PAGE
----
Sept. 27 (UPI) — An estimated collective 2,000 people turned out for demonstrations in Portland on Saturday afternoon, with 500 of those turning out for a Proud Boy rally that had promised to draw thousands more.
Three people were cited on weapons violations, but otherwise law enforcement and journalists on the scene reported an uneventful end to the demonstrations by early evening.
A permit application from the far-right Proud Boys for a rally this week had promised to draw a crowd of 20,000, but instead just a few hundred turned out for a rally that was billed as retribution for the death of Aaron J. Danielson, who was killed last month in downtown Portland by a self-identified anti-fascist following a pro-Trump caravan through the area.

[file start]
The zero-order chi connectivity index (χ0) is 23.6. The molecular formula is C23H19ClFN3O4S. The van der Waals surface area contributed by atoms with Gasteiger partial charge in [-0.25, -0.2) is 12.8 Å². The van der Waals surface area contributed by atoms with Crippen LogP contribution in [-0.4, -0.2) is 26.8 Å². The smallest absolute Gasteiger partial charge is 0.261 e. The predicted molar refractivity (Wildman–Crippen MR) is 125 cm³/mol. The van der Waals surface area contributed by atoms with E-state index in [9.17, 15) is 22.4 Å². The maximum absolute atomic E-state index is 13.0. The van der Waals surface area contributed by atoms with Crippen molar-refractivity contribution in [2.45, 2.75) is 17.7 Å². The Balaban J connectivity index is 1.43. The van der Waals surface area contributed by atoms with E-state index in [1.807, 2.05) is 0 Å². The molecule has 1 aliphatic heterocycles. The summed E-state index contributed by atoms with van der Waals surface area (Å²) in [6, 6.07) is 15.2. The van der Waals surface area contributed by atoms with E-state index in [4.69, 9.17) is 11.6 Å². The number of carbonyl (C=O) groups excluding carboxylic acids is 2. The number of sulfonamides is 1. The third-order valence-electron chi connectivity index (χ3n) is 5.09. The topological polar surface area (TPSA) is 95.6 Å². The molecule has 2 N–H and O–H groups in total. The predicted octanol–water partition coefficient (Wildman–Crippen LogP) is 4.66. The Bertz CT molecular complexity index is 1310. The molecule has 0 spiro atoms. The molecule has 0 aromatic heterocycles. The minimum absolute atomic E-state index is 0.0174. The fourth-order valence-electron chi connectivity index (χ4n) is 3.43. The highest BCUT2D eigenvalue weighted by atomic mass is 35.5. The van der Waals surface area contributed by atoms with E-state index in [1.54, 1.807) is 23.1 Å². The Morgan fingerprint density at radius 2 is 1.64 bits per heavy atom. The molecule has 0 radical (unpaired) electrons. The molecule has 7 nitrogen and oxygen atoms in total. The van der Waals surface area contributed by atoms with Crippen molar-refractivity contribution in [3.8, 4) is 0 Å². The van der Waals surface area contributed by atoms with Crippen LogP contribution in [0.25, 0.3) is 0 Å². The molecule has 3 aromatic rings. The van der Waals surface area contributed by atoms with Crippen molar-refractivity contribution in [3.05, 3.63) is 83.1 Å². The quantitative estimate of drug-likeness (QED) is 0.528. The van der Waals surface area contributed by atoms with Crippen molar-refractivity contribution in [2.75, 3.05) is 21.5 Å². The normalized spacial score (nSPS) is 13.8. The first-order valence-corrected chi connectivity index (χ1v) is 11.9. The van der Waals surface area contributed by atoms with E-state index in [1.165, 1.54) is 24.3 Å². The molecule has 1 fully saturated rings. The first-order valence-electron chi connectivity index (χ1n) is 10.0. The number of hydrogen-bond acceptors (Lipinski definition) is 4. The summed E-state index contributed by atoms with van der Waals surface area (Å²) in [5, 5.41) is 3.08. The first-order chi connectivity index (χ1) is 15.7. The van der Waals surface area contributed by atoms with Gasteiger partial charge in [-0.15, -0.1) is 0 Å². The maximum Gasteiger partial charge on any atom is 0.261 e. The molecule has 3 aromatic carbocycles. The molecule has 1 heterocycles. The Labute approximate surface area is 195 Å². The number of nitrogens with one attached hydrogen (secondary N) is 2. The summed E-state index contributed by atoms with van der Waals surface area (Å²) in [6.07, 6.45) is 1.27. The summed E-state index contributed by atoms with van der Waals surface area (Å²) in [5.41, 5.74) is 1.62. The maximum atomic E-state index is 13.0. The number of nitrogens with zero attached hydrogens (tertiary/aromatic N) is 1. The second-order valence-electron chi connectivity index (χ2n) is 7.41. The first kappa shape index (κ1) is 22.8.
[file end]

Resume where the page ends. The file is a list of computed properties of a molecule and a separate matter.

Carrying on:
The suspect in Danielson’s death was killed by federal marshals in early September, the same evening an interview aired in which he confessed.
Officials and activists feared the group’s presence would escalate civil unrest in the city, which has seen sustained protest activity since the death of George Floyd at the end of May, and Gov. Kate Brown declared a state of emergency in advance of the event, deputizing Oregon State Police to patrol the event and a counter-demonstration scheduled for the same day.
Two counter-demonstrations took place Saturday: one at a historical marker elsewhere in Delta Park, and a second at a different park about three miles away. Each of those events drew hundreds of participants.
Law enforcement said their goal was to keep the two protest groups apart.
The Proud Boy rally dispersed around 1:30 p.m., and by 6 p.m. police had not reported violence in connection with the demonstrations.